Wednesday, March 17, 2010


On the way into the office this morning, I saw tulip blossoms (pictured above) poking through the dark ground and I almost cried -- it was just so beautiful. Spring! New life! Rebirth! And it's an apt metaphor for what I've been feeling lately: contentedness, optimism, peace.

Tomorrow marks the one-year anniversary of this blog, and it's dizzying to consider all the changes that have happened in the last twelve months. When I started writing here, I was terrified; I hadn't even tested positive for the gene mutation yet, but I was so scared and so alone that I needed to create a forum in which I could express myself. A year later, while I still love writing here (and reading your comments, which I'm a little sad to see have petered off recently. I miss you guys! Say hi to me!), I'm in a totally different emotional state: I'm happy, sometimes deliriously so.

If spring is a rebirth, the winter -- and its gray weather and leafless trees -- is a kind of death. If I'm now reborn, it follows that I was a little unanimated before. And I realize with the benefit of hindsight, that, if I wasn't quite dead before my surgery, I was deadened: my joy was tempered, my optimism was muffled, my anxiety piloted me. And now, after surgery, I'm alive, more so than I've been in a long time.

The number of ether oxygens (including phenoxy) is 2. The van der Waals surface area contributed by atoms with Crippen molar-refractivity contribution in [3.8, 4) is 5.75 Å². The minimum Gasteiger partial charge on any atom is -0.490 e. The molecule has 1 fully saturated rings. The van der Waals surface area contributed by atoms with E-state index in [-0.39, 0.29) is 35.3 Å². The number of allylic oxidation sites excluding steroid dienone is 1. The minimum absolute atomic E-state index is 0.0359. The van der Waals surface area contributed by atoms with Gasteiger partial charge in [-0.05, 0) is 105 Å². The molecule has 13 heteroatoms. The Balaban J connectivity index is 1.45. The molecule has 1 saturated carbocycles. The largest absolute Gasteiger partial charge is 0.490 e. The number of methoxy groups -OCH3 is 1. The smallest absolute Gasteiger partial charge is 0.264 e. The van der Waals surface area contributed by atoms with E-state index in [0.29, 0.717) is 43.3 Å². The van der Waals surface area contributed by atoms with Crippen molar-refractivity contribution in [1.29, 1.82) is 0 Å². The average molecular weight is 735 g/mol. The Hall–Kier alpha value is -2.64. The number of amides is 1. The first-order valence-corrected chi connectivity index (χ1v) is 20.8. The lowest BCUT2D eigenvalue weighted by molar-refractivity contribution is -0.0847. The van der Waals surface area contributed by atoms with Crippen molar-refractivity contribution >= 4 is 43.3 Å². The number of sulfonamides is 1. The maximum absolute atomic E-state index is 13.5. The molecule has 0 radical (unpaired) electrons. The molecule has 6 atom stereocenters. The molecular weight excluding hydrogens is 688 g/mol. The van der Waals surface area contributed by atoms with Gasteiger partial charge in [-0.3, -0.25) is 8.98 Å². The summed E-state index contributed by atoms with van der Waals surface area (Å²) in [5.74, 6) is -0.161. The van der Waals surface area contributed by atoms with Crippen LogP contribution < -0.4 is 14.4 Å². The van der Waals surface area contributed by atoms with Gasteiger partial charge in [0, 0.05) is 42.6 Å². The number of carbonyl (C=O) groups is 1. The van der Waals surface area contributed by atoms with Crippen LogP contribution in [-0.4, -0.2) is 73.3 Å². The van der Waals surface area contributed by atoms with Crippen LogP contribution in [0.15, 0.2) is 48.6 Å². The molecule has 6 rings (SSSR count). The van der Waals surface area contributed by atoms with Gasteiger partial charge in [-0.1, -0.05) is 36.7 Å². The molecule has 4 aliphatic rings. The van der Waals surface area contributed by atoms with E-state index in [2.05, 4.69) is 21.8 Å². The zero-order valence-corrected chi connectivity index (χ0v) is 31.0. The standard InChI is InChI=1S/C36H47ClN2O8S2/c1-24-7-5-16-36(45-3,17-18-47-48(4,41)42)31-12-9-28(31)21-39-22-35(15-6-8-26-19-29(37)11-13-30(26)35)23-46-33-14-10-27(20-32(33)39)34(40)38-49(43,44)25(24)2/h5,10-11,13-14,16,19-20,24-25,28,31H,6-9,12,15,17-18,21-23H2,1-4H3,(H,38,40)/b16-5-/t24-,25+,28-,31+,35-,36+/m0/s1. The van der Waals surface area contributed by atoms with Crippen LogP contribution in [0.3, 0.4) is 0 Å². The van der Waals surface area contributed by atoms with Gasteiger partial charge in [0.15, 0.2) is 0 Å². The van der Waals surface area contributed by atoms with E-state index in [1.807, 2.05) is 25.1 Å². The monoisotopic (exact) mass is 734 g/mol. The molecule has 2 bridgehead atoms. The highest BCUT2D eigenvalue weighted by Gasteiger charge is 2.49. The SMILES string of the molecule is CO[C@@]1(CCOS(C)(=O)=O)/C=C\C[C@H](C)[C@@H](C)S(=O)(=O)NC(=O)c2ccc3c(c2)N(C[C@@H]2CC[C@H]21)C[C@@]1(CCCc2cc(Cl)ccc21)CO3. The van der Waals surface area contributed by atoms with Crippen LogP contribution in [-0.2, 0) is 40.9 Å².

The last time I wrote about my post-mastectomy emotions, I talked about my post-surgery blues. But equally important, and to my mind more astonishing, is the phase I find myself in now: unadulterated glee. I was down for only about the first two weeks after surgery; once my drains came out and my house guests left, I began to feel more like myself and less like a patient. But the real return -- or perhaps the ascent -- to happiness began shortly after I returned to work. The most mundane things -- the way the sun shone through the window of the southbound el train as I headed to the office, the simple pleasure of doing my makeup and blow drying my hair, bundling up and braving the Chicago cold -- suddenly seemed new and beautiful; the normalcy of a simple life no longer clouded by the fear of cancer was blindingly bright. And it wasn't just being back at work where I felt different; at home, my laptop lay clamped shut rather than propped open, forever searching the internet for information about breast cancer. I began baking and cooking -- domestic activities I was never known for -- and found immense joy in creating and nourishing. I found myself with so much free brain space: the part of my mind that was clogged with fear and worry had been cleared, and now it is filled with a sense of empowerment. And this feeling of accomplishment has turned into happiness.